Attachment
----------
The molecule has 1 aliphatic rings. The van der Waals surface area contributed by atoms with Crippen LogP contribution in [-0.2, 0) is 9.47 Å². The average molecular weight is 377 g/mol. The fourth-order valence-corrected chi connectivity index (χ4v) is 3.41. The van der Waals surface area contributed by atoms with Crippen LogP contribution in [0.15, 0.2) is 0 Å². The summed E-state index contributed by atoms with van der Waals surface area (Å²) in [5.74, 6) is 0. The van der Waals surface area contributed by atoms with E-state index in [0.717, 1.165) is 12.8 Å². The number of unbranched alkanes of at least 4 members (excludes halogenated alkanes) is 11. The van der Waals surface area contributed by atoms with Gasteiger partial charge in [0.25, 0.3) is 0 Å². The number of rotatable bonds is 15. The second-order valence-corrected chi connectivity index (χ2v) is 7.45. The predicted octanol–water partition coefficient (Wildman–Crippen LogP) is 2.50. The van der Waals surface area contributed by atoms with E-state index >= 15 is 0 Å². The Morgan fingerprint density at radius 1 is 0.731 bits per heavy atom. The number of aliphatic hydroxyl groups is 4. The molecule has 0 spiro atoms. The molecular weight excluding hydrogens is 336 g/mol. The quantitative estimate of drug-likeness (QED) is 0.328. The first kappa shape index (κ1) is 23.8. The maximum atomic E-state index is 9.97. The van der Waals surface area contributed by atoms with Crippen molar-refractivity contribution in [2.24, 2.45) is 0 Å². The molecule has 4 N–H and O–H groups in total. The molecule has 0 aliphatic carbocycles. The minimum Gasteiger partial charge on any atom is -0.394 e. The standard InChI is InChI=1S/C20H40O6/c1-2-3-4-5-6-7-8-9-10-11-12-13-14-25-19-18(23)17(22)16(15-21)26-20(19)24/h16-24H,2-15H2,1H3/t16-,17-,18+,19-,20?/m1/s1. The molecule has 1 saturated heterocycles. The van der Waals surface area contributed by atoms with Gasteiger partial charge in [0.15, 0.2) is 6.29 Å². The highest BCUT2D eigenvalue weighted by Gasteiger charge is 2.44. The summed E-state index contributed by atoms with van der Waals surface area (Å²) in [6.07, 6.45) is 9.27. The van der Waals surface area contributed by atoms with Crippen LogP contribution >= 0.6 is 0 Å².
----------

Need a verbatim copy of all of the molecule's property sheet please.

The molecule has 1 aliphatic rings. The van der Waals surface area contributed by atoms with Crippen LogP contribution in [-0.2, 0) is 9.47 Å². The average molecular weight is 377 g/mol. The fourth-order valence-corrected chi connectivity index (χ4v) is 3.41. The van der Waals surface area contributed by atoms with Crippen LogP contribution in [0.15, 0.2) is 0 Å². The summed E-state index contributed by atoms with van der Waals surface area (Å²) in [5.74, 6) is 0. The van der Waals surface area contributed by atoms with E-state index in [0.717, 1.165) is 12.8 Å². The number of unbranched alkanes of at least 4 members (excludes halogenated alkanes) is 11. The van der Waals surface area contributed by atoms with Gasteiger partial charge in [0.25, 0.3) is 0 Å². The number of rotatable bonds is 15. The second-order valence-corrected chi connectivity index (χ2v) is 7.45. The predicted octanol–water partition coefficient (Wildman–Crippen LogP) is 2.50. The van der Waals surface area contributed by atoms with E-state index >= 15 is 0 Å². The Morgan fingerprint density at radius 1 is 0.731 bits per heavy atom. The number of aliphatic hydroxyl groups is 4. The molecule has 0 spiro atoms. The molecular weight excluding hydrogens is 336 g/mol. The quantitative estimate of drug-likeness (QED) is 0.328. The first kappa shape index (κ1) is 23.8. The maximum atomic E-state index is 9.97. The van der Waals surface area contributed by atoms with Crippen molar-refractivity contribution in [2.24, 2.45) is 0 Å². The molecule has 4 N–H and O–H groups in total. The molecule has 0 aliphatic carbocycles. The minimum Gasteiger partial charge on any atom is -0.394 e. The standard InChI is InChI=1S/C20H40O6/c1-2-3-4-5-6-7-8-9-10-11-12-13-14-25-19-18(23)17(22)16(15-21)26-20(19)24/h16-24H,2-15H2,1H3/t16-,17-,18+,19-,20?/m1/s1. The molecule has 1 saturated heterocycles. The van der Waals surface area contributed by atoms with Gasteiger partial charge in [0.15, 0.2) is 6.29 Å². The highest BCUT2D eigenvalue weighted by Gasteiger charge is 2.44. The summed E-state index contributed by atoms with van der Waals surface area (Å²) in [6.07, 6.45) is 9.27. The van der Waals surface area contributed by atoms with Crippen LogP contribution >= 0.6 is 0 Å².